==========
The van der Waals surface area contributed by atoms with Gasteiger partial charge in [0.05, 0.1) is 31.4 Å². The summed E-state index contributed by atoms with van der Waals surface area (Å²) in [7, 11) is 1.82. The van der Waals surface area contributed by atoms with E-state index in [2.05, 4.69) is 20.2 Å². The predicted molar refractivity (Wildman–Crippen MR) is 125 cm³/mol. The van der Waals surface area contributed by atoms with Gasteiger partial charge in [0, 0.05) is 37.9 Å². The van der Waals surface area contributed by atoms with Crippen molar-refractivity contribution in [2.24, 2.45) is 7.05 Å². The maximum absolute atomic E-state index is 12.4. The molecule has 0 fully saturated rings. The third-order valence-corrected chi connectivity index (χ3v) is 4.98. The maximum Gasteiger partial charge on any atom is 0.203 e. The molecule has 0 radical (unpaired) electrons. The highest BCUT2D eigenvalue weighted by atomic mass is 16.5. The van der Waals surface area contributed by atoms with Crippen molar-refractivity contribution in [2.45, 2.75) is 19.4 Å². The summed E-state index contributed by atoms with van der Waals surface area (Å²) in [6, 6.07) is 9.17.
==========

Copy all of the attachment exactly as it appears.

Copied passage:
The van der Waals surface area contributed by atoms with Gasteiger partial charge in [0.05, 0.1) is 31.4 Å². The summed E-state index contributed by atoms with van der Waals surface area (Å²) in [7, 11) is 1.82. The van der Waals surface area contributed by atoms with E-state index in [2.05, 4.69) is 20.2 Å². The predicted molar refractivity (Wildman–Crippen MR) is 125 cm³/mol. The van der Waals surface area contributed by atoms with Gasteiger partial charge in [0, 0.05) is 37.9 Å². The van der Waals surface area contributed by atoms with Crippen molar-refractivity contribution in [2.24, 2.45) is 7.05 Å². The maximum absolute atomic E-state index is 12.4. The molecule has 0 fully saturated rings. The third-order valence-corrected chi connectivity index (χ3v) is 4.98. The maximum Gasteiger partial charge on any atom is 0.203 e. The molecule has 0 radical (unpaired) electrons. The highest BCUT2D eigenvalue weighted by atomic mass is 16.5. The van der Waals surface area contributed by atoms with Crippen molar-refractivity contribution in [2.45, 2.75) is 19.4 Å². The summed E-state index contributed by atoms with van der Waals surface area (Å²) in [6, 6.07) is 9.17.